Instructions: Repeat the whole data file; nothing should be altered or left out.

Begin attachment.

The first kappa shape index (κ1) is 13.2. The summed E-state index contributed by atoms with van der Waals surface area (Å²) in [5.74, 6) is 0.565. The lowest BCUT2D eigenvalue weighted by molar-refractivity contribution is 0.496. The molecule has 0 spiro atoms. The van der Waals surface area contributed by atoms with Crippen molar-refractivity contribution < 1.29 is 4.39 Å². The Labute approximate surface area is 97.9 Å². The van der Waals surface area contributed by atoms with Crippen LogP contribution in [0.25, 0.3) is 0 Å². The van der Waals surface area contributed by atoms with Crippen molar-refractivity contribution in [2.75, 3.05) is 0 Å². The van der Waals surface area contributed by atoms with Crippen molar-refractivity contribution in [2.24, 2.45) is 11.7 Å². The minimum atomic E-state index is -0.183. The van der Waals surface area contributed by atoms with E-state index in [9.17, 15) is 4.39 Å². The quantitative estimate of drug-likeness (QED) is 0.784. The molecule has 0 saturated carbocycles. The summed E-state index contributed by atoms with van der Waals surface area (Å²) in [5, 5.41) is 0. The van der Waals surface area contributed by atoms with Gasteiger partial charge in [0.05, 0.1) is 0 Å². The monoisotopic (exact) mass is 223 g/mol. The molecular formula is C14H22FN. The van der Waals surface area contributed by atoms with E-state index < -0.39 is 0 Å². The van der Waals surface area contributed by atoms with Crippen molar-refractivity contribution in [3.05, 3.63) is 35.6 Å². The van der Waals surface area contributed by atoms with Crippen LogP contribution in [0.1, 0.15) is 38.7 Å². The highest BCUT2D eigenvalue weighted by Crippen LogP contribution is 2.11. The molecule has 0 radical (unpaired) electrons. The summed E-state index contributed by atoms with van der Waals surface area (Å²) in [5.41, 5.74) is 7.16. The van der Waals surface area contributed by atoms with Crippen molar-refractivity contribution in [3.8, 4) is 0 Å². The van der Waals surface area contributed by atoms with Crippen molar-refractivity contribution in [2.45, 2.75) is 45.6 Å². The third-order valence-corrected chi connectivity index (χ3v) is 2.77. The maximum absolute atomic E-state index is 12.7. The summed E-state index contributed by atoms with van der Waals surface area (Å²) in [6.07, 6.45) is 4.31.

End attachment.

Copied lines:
The first kappa shape index (κ1) is 13.2. The summed E-state index contributed by atoms with van der Waals surface area (Å²) in [5.74, 6) is 0.565. The lowest BCUT2D eigenvalue weighted by molar-refractivity contribution is 0.496. The molecule has 0 spiro atoms. The van der Waals surface area contributed by atoms with Crippen molar-refractivity contribution < 1.29 is 4.39 Å². The Labute approximate surface area is 97.9 Å². The van der Waals surface area contributed by atoms with Crippen LogP contribution in [0.25, 0.3) is 0 Å². The van der Waals surface area contributed by atoms with Crippen molar-refractivity contribution in [2.75, 3.05) is 0 Å². The van der Waals surface area contributed by atoms with Crippen molar-refractivity contribution in [2.24, 2.45) is 11.7 Å². The minimum atomic E-state index is -0.183. The van der Waals surface area contributed by atoms with E-state index in [9.17, 15) is 4.39 Å². The quantitative estimate of drug-likeness (QED) is 0.784. The molecule has 0 saturated carbocycles. The summed E-state index contributed by atoms with van der Waals surface area (Å²) in [5, 5.41) is 0. The van der Waals surface area contributed by atoms with Gasteiger partial charge in [0.05, 0.1) is 0 Å². The monoisotopic (exact) mass is 223 g/mol. The molecular formula is C14H22FN. The van der Waals surface area contributed by atoms with E-state index < -0.39 is 0 Å². The van der Waals surface area contributed by atoms with Crippen molar-refractivity contribution in [3.05, 3.63) is 35.6 Å². The van der Waals surface area contributed by atoms with Crippen LogP contribution in [0.1, 0.15) is 38.7 Å². The highest BCUT2D eigenvalue weighted by Crippen LogP contribution is 2.11. The molecule has 0 radical (unpaired) electrons. The summed E-state index contributed by atoms with van der Waals surface area (Å²) in [5.41, 5.74) is 7.16. The van der Waals surface area contributed by atoms with Crippen molar-refractivity contribution in [3.8, 4) is 0 Å². The van der Waals surface area contributed by atoms with Crippen molar-refractivity contribution in [2.45, 2.75) is 45.6 Å². The third-order valence-corrected chi connectivity index (χ3v) is 2.77. The maximum absolute atomic E-state index is 12.7. The summed E-state index contributed by atoms with van der Waals surface area (Å²) in [6.07, 6.45) is 4.31.